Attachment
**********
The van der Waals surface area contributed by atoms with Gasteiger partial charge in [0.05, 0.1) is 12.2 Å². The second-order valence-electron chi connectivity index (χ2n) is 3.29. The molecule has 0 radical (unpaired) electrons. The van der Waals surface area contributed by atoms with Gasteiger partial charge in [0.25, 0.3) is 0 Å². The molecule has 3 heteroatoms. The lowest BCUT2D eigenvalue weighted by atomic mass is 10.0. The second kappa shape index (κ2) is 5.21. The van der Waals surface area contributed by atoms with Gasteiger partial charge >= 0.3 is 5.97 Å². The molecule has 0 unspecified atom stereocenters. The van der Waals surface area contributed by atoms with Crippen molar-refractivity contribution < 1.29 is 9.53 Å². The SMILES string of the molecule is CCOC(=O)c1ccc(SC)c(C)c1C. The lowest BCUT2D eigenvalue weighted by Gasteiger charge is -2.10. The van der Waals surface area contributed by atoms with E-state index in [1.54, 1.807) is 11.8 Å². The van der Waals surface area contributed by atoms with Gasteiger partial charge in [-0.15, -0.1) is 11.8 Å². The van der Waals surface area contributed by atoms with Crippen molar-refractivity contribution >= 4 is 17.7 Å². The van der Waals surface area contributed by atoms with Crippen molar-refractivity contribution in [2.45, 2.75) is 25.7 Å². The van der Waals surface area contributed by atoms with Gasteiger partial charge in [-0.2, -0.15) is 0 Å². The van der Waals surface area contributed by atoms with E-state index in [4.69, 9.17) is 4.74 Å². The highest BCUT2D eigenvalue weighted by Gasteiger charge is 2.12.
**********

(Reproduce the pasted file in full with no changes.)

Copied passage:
The van der Waals surface area contributed by atoms with Gasteiger partial charge in [0.05, 0.1) is 12.2 Å². The second-order valence-electron chi connectivity index (χ2n) is 3.29. The molecule has 0 radical (unpaired) electrons. The van der Waals surface area contributed by atoms with Gasteiger partial charge in [0.25, 0.3) is 0 Å². The molecule has 3 heteroatoms. The lowest BCUT2D eigenvalue weighted by atomic mass is 10.0. The second kappa shape index (κ2) is 5.21. The van der Waals surface area contributed by atoms with Gasteiger partial charge >= 0.3 is 5.97 Å². The molecule has 0 unspecified atom stereocenters. The van der Waals surface area contributed by atoms with Crippen molar-refractivity contribution < 1.29 is 9.53 Å². The SMILES string of the molecule is CCOC(=O)c1ccc(SC)c(C)c1C. The lowest BCUT2D eigenvalue weighted by Gasteiger charge is -2.10. The van der Waals surface area contributed by atoms with E-state index in [1.54, 1.807) is 11.8 Å². The van der Waals surface area contributed by atoms with Gasteiger partial charge in [-0.15, -0.1) is 11.8 Å². The van der Waals surface area contributed by atoms with Crippen molar-refractivity contribution >= 4 is 17.7 Å². The van der Waals surface area contributed by atoms with Crippen molar-refractivity contribution in [2.45, 2.75) is 25.7 Å². The van der Waals surface area contributed by atoms with Gasteiger partial charge in [-0.2, -0.15) is 0 Å². The van der Waals surface area contributed by atoms with E-state index in [4.69, 9.17) is 4.74 Å². The highest BCUT2D eigenvalue weighted by Gasteiger charge is 2.12.